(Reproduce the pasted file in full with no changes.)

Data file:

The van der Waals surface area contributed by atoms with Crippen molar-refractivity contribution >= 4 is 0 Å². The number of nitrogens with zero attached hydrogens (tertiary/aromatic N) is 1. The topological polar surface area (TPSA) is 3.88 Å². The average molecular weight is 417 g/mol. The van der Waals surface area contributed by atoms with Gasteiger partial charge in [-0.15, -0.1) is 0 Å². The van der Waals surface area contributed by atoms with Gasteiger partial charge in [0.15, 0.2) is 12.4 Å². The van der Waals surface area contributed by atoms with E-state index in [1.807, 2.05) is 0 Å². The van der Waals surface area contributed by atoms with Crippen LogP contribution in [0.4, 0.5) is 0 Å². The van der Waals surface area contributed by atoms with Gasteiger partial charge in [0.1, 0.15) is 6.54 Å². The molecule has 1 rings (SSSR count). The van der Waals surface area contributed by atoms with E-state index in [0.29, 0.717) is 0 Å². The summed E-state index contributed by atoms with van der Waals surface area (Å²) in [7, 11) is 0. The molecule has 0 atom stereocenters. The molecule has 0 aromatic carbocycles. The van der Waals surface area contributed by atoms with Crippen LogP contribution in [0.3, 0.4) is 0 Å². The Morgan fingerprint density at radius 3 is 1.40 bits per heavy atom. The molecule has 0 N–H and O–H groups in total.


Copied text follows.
The van der Waals surface area contributed by atoms with Crippen molar-refractivity contribution >= 4 is 0 Å². The number of nitrogens with zero attached hydrogens (tertiary/aromatic N) is 1. The topological polar surface area (TPSA) is 3.88 Å². The average molecular weight is 417 g/mol. The van der Waals surface area contributed by atoms with Gasteiger partial charge in [-0.15, -0.1) is 0 Å². The van der Waals surface area contributed by atoms with Gasteiger partial charge in [0.15, 0.2) is 12.4 Å². The van der Waals surface area contributed by atoms with E-state index in [1.807, 2.05) is 0 Å². The van der Waals surface area contributed by atoms with Crippen LogP contribution in [0.4, 0.5) is 0 Å². The van der Waals surface area contributed by atoms with Gasteiger partial charge in [0.1, 0.15) is 6.54 Å². The molecule has 1 rings (SSSR count). The van der Waals surface area contributed by atoms with E-state index in [0.29, 0.717) is 0 Å². The summed E-state index contributed by atoms with van der Waals surface area (Å²) in [7, 11) is 0. The molecule has 0 atom stereocenters. The molecule has 0 aromatic carbocycles. The van der Waals surface area contributed by atoms with Crippen LogP contribution in [0.3, 0.4) is 0 Å². The Morgan fingerprint density at radius 3 is 1.40 bits per heavy atom. The molecule has 0 N–H and O–H groups in total.